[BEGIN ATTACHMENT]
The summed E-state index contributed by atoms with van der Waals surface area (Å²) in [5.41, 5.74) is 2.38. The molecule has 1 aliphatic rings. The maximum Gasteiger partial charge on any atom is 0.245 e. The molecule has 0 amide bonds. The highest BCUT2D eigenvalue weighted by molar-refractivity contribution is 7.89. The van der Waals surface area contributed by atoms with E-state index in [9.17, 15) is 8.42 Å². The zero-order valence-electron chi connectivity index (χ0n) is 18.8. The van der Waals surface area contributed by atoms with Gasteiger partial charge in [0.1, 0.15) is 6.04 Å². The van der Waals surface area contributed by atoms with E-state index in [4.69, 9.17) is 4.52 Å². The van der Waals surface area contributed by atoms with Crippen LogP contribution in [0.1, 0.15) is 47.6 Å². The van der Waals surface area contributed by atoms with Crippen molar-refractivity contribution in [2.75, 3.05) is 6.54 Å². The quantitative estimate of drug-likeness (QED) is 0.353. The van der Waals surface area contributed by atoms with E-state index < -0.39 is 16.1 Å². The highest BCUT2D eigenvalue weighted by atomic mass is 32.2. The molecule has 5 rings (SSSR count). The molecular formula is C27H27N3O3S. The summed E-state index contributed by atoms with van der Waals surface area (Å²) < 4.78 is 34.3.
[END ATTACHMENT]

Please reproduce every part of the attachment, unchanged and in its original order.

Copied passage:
The summed E-state index contributed by atoms with van der Waals surface area (Å²) in [5.41, 5.74) is 2.38. The molecule has 1 aliphatic rings. The maximum Gasteiger partial charge on any atom is 0.245 e. The molecule has 0 amide bonds. The highest BCUT2D eigenvalue weighted by molar-refractivity contribution is 7.89. The van der Waals surface area contributed by atoms with E-state index in [9.17, 15) is 8.42 Å². The zero-order valence-electron chi connectivity index (χ0n) is 18.8. The van der Waals surface area contributed by atoms with Gasteiger partial charge in [0.1, 0.15) is 6.04 Å². The van der Waals surface area contributed by atoms with E-state index in [4.69, 9.17) is 4.52 Å². The van der Waals surface area contributed by atoms with Crippen LogP contribution in [0.1, 0.15) is 47.6 Å². The van der Waals surface area contributed by atoms with Crippen molar-refractivity contribution in [2.75, 3.05) is 6.54 Å². The quantitative estimate of drug-likeness (QED) is 0.353. The van der Waals surface area contributed by atoms with E-state index < -0.39 is 16.1 Å². The highest BCUT2D eigenvalue weighted by atomic mass is 32.2. The molecule has 5 rings (SSSR count). The molecular formula is C27H27N3O3S. The summed E-state index contributed by atoms with van der Waals surface area (Å²) < 4.78 is 34.3.